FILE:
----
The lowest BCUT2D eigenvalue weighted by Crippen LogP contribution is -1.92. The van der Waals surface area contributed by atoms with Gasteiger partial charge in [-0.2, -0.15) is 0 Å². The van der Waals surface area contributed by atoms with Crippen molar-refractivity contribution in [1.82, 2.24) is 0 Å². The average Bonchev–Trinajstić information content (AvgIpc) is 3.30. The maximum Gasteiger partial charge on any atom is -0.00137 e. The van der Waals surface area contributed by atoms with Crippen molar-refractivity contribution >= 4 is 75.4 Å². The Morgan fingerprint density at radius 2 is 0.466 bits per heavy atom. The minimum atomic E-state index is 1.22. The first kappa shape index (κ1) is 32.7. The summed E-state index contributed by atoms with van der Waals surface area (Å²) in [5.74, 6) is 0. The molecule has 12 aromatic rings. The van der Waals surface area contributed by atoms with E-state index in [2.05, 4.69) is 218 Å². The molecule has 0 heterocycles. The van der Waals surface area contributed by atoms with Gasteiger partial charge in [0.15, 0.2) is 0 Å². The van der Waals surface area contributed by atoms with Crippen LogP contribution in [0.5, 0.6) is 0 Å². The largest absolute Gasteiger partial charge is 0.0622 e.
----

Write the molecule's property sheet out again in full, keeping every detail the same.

The lowest BCUT2D eigenvalue weighted by Crippen LogP contribution is -1.92. The van der Waals surface area contributed by atoms with Gasteiger partial charge in [-0.2, -0.15) is 0 Å². The van der Waals surface area contributed by atoms with Crippen molar-refractivity contribution in [1.82, 2.24) is 0 Å². The average Bonchev–Trinajstić information content (AvgIpc) is 3.30. The maximum Gasteiger partial charge on any atom is -0.00137 e. The van der Waals surface area contributed by atoms with Crippen molar-refractivity contribution >= 4 is 75.4 Å². The Morgan fingerprint density at radius 2 is 0.466 bits per heavy atom. The minimum atomic E-state index is 1.22. The first kappa shape index (κ1) is 32.7. The summed E-state index contributed by atoms with van der Waals surface area (Å²) in [5.74, 6) is 0. The molecule has 12 aromatic rings. The van der Waals surface area contributed by atoms with E-state index in [2.05, 4.69) is 218 Å². The molecule has 0 heterocycles. The van der Waals surface area contributed by atoms with Gasteiger partial charge in [0.15, 0.2) is 0 Å². The van der Waals surface area contributed by atoms with Crippen LogP contribution in [0.5, 0.6) is 0 Å². The largest absolute Gasteiger partial charge is 0.0622 e.